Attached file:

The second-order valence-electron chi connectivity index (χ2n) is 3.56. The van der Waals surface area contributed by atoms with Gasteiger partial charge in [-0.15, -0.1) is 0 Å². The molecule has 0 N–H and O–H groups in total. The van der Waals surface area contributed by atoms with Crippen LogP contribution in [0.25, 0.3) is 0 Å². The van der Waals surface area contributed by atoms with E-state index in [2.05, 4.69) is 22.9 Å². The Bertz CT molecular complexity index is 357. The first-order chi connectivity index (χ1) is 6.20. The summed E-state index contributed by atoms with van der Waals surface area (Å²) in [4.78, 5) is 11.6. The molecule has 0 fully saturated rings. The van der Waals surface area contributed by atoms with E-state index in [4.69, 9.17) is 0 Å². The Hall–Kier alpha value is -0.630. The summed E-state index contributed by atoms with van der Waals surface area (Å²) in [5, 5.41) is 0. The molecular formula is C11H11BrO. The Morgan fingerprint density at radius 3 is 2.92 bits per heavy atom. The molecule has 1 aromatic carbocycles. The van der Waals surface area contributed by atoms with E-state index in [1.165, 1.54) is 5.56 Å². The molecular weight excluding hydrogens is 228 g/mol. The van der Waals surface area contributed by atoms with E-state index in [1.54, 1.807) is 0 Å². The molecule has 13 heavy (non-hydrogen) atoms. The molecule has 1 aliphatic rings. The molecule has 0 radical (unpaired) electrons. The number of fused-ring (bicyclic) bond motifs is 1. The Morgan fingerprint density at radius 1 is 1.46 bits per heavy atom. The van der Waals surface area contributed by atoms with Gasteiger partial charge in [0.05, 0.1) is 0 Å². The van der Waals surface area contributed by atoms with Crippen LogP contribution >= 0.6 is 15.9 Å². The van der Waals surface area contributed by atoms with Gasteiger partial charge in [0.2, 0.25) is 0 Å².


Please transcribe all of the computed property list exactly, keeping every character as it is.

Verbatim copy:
The second-order valence-electron chi connectivity index (χ2n) is 3.56. The van der Waals surface area contributed by atoms with Gasteiger partial charge in [-0.15, -0.1) is 0 Å². The molecule has 0 N–H and O–H groups in total. The van der Waals surface area contributed by atoms with Crippen LogP contribution in [0.25, 0.3) is 0 Å². The van der Waals surface area contributed by atoms with E-state index in [2.05, 4.69) is 22.9 Å². The Bertz CT molecular complexity index is 357. The first-order chi connectivity index (χ1) is 6.20. The summed E-state index contributed by atoms with van der Waals surface area (Å²) in [4.78, 5) is 11.6. The molecule has 0 fully saturated rings. The van der Waals surface area contributed by atoms with E-state index in [4.69, 9.17) is 0 Å². The Hall–Kier alpha value is -0.630. The summed E-state index contributed by atoms with van der Waals surface area (Å²) in [5, 5.41) is 0. The molecular formula is C11H11BrO. The Morgan fingerprint density at radius 3 is 2.92 bits per heavy atom. The molecule has 1 aromatic carbocycles. The van der Waals surface area contributed by atoms with E-state index in [1.165, 1.54) is 5.56 Å². The molecular weight excluding hydrogens is 228 g/mol. The van der Waals surface area contributed by atoms with E-state index in [1.54, 1.807) is 0 Å². The molecule has 13 heavy (non-hydrogen) atoms. The molecule has 1 aliphatic rings. The molecule has 0 radical (unpaired) electrons. The number of fused-ring (bicyclic) bond motifs is 1. The Morgan fingerprint density at radius 1 is 1.46 bits per heavy atom. The van der Waals surface area contributed by atoms with Gasteiger partial charge in [0.05, 0.1) is 0 Å². The van der Waals surface area contributed by atoms with Crippen LogP contribution >= 0.6 is 15.9 Å². The van der Waals surface area contributed by atoms with Gasteiger partial charge in [0.2, 0.25) is 0 Å².